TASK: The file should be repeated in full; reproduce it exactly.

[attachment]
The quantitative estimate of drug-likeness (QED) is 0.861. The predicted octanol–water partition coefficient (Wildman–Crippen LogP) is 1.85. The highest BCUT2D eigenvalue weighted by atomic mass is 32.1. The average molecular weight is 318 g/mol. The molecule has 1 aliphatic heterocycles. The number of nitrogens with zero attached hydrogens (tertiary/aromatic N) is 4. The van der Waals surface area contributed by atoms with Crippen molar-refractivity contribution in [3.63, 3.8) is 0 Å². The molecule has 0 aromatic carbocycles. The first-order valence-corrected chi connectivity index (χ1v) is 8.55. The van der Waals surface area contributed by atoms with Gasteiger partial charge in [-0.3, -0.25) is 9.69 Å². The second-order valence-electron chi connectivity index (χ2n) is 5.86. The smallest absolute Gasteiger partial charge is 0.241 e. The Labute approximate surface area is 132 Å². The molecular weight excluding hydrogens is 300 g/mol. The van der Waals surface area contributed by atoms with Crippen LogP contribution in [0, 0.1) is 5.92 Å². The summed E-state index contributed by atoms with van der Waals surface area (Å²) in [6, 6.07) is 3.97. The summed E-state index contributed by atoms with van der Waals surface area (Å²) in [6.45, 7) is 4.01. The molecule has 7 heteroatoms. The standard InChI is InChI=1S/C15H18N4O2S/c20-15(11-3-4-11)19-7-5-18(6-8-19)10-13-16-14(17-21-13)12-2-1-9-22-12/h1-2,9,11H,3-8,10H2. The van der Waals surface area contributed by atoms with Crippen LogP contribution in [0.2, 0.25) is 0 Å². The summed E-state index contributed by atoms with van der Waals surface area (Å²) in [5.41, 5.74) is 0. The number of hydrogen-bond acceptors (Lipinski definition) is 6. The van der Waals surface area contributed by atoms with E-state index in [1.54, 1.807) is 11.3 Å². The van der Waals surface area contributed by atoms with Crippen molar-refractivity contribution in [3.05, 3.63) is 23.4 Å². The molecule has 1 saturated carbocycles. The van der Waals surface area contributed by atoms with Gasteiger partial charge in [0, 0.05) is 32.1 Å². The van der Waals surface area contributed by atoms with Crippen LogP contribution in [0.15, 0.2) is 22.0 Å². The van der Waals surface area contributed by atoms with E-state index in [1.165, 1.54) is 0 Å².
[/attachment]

The quantitative estimate of drug-likeness (QED) is 0.861. The predicted octanol–water partition coefficient (Wildman–Crippen LogP) is 1.85. The highest BCUT2D eigenvalue weighted by atomic mass is 32.1. The average molecular weight is 318 g/mol. The molecule has 1 aliphatic heterocycles. The number of nitrogens with zero attached hydrogens (tertiary/aromatic N) is 4. The van der Waals surface area contributed by atoms with Crippen molar-refractivity contribution in [3.63, 3.8) is 0 Å². The molecule has 0 aromatic carbocycles. The first-order valence-corrected chi connectivity index (χ1v) is 8.55. The van der Waals surface area contributed by atoms with Gasteiger partial charge in [-0.3, -0.25) is 9.69 Å². The second-order valence-electron chi connectivity index (χ2n) is 5.86. The smallest absolute Gasteiger partial charge is 0.241 e. The Labute approximate surface area is 132 Å². The molecular weight excluding hydrogens is 300 g/mol. The van der Waals surface area contributed by atoms with Crippen LogP contribution in [0, 0.1) is 5.92 Å². The summed E-state index contributed by atoms with van der Waals surface area (Å²) in [6, 6.07) is 3.97. The summed E-state index contributed by atoms with van der Waals surface area (Å²) in [6.45, 7) is 4.01. The molecule has 7 heteroatoms. The standard InChI is InChI=1S/C15H18N4O2S/c20-15(11-3-4-11)19-7-5-18(6-8-19)10-13-16-14(17-21-13)12-2-1-9-22-12/h1-2,9,11H,3-8,10H2. The van der Waals surface area contributed by atoms with Crippen LogP contribution in [0.2, 0.25) is 0 Å². The summed E-state index contributed by atoms with van der Waals surface area (Å²) in [5.41, 5.74) is 0. The number of hydrogen-bond acceptors (Lipinski definition) is 6. The van der Waals surface area contributed by atoms with E-state index in [1.54, 1.807) is 11.3 Å². The van der Waals surface area contributed by atoms with Crippen molar-refractivity contribution in [3.05, 3.63) is 23.4 Å². The molecule has 1 saturated carbocycles. The van der Waals surface area contributed by atoms with Gasteiger partial charge in [0, 0.05) is 32.1 Å². The van der Waals surface area contributed by atoms with Crippen LogP contribution in [0.15, 0.2) is 22.0 Å². The van der Waals surface area contributed by atoms with E-state index in [1.165, 1.54) is 0 Å².